Despite what I’ve just said—what I firmly believe about how I came to this #altac career—it took me a long time to believe that I hadn’t just accidentally lucked into it. I’d never intended to do this line of work. I’d intended to be a tenured faculty member; I spent years on the job market trying to get a job like that. But I didn’t.

Because of that history, among other things, it was hard for me to see the planning that had gone into my good fortune. Because I didn’t get what I thought I wanted, I didn’t think I deserved the thing I’d gotten. As some of you no doubt know, it’s really hard to come out of an unsuccessful job search without feeling like you’ve failed, that you’ve fallen short.

In my case, that feeling was exacerbated by the shape my family life had taken. My low-paying jobs were made possible by my spouse’s high-paying job, and while I was grateful, I also felt like a kept woman. Add to that the problem that his career wasn’t highly relocatable, and that once we had kids, it was not going to be practical for me to live apart from them.

With only part-time work coming my way and small children to raise, I squeezed my teaching and my writing into the hours I had childcare and spent the rest of my time playing and teaching and coaxing my kids to eat and nap and use the toilet and make friends and give me kisses, and while I loved my family, I was exhausted.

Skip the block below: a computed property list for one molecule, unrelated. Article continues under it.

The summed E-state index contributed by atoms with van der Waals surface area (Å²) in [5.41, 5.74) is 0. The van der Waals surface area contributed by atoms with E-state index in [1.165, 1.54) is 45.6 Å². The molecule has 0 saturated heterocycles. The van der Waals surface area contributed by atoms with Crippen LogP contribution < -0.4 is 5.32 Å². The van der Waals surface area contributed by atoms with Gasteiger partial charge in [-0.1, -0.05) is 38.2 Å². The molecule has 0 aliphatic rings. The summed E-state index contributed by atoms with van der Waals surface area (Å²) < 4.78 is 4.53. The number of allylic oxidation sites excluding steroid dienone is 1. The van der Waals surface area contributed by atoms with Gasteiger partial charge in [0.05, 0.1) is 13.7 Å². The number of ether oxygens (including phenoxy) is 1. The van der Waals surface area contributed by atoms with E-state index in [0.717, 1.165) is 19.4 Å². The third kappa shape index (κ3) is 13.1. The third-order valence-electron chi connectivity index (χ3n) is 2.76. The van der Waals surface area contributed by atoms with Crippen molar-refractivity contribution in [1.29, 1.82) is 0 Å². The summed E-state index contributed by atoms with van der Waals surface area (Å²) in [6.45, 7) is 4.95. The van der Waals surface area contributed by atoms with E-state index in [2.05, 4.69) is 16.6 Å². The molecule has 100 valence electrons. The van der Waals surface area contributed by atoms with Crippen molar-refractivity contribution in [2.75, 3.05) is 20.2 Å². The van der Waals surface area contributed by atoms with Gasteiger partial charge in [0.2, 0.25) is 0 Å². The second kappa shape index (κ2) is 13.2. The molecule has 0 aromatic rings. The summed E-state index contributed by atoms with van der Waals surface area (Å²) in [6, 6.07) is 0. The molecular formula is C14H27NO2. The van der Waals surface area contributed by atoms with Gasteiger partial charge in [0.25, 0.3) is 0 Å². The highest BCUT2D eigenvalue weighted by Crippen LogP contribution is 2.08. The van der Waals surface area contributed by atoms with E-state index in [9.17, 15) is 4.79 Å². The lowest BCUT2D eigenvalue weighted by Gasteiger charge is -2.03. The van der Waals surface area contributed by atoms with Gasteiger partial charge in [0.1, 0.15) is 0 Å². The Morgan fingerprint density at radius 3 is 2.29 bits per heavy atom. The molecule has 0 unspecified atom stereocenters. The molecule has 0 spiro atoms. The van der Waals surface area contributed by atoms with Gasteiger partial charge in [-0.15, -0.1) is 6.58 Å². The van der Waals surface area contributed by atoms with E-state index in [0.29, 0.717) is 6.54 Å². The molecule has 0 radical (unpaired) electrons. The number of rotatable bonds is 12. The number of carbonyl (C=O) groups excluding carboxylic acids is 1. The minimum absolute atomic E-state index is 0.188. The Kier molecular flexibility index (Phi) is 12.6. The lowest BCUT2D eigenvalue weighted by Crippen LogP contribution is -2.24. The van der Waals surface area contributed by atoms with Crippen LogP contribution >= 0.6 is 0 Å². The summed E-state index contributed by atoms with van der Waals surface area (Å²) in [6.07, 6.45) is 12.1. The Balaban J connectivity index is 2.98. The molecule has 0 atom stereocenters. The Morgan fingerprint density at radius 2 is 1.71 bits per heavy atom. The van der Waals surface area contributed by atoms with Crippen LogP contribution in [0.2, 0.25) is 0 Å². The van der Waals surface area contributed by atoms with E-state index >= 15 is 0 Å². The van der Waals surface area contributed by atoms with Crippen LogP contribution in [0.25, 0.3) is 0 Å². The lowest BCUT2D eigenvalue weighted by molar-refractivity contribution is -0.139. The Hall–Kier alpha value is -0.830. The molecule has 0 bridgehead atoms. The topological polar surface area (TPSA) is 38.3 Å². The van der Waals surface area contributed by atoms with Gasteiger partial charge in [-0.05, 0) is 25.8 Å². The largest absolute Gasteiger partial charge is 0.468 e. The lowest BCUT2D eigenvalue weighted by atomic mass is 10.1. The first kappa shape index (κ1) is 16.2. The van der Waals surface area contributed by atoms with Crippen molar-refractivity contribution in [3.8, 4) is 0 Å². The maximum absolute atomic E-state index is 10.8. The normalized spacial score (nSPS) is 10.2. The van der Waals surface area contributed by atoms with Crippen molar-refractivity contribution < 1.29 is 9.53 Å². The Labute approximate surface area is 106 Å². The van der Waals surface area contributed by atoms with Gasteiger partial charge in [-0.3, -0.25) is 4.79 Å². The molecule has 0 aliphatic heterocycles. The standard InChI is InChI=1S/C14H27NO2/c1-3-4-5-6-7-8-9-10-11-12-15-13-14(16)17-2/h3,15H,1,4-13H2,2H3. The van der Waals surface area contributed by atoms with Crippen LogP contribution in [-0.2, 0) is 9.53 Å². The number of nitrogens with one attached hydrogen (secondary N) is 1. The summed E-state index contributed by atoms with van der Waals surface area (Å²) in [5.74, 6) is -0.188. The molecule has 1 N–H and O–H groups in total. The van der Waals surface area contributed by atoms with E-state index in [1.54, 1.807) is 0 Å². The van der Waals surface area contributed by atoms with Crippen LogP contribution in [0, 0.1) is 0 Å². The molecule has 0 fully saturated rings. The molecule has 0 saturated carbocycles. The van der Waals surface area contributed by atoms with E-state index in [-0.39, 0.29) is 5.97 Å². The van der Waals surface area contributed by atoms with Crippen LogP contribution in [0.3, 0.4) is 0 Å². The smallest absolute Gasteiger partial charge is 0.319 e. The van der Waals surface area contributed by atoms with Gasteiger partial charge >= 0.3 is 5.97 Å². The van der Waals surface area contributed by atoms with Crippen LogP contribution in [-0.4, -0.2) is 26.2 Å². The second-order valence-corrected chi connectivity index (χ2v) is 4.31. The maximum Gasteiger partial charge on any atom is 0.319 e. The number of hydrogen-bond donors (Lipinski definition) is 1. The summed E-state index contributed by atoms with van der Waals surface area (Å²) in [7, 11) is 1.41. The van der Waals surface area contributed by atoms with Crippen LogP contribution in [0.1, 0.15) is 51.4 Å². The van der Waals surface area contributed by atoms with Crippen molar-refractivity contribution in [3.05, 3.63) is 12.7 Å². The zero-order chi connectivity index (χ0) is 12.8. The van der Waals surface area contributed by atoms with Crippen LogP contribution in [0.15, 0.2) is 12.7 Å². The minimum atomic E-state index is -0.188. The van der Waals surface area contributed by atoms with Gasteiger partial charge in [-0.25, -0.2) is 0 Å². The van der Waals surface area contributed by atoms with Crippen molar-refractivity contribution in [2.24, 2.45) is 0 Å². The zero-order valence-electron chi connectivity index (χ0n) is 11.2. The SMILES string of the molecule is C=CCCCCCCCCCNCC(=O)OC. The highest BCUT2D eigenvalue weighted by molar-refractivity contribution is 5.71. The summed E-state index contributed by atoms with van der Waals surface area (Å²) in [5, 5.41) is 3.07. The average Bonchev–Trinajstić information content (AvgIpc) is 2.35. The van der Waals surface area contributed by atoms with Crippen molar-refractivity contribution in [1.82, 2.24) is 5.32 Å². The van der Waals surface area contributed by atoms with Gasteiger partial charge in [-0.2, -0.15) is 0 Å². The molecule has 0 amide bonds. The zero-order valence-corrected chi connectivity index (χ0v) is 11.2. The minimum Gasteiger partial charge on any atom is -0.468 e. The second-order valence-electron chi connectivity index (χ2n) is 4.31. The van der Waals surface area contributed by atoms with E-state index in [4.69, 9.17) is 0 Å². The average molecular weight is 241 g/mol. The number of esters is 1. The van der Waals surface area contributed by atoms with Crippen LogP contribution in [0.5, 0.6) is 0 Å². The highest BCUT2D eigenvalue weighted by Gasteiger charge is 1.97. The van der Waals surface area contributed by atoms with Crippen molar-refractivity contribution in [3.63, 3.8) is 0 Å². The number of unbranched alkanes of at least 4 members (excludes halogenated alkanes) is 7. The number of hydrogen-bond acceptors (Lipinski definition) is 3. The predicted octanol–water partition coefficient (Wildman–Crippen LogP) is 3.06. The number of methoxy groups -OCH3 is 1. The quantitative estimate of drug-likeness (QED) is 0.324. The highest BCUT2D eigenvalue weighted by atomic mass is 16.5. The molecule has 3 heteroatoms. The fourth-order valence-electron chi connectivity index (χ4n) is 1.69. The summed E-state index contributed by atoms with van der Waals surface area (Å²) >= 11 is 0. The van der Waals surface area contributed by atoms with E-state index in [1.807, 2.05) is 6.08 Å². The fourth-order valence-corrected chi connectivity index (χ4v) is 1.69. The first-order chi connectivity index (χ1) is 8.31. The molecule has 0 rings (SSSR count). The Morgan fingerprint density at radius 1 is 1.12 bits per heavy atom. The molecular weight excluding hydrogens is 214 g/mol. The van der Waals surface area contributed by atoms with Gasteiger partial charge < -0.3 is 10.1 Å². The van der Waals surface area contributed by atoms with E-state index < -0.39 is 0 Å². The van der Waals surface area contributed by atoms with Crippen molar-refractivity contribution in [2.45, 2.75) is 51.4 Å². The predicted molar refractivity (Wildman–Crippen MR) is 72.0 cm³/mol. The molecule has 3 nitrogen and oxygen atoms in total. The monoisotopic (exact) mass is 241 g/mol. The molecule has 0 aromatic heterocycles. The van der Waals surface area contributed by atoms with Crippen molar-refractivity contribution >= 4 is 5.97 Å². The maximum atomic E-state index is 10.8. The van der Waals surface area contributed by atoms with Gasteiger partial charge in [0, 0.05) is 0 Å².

How grateful I was, then, to have a real job! How fortunate to be dealt such good luck! Gail Collins, in mulling over Hillary Clinton’s wide-ranging and impressive career to date, with its twists and turns from despised to beloved, wrote that she has played the cards she’s dealt. That’s one way to look at it. But I prefer Hillary’s answer:

“I choose my cards. I choose them. I play them to the best of my ability. Move on to the next hand.” There’s nothing particularly wrong with seeing yourself as the beneficiary of good fortune, except for its flip side: if you got where you are by luck and then your luck dries up? You’ll never get anywhere again. You’ll never be more than your spouse’s appendage.

My point here is that I might not have been actively planning my #altac career, but I was keeping my eye open for opportunities to learn new skills and to meet potential colleagues. The years I thought I was nothing but lucky were the years I was unhappy and insecure. Once I realized my own strengths, I knew I could succeed at other things I wanted to do.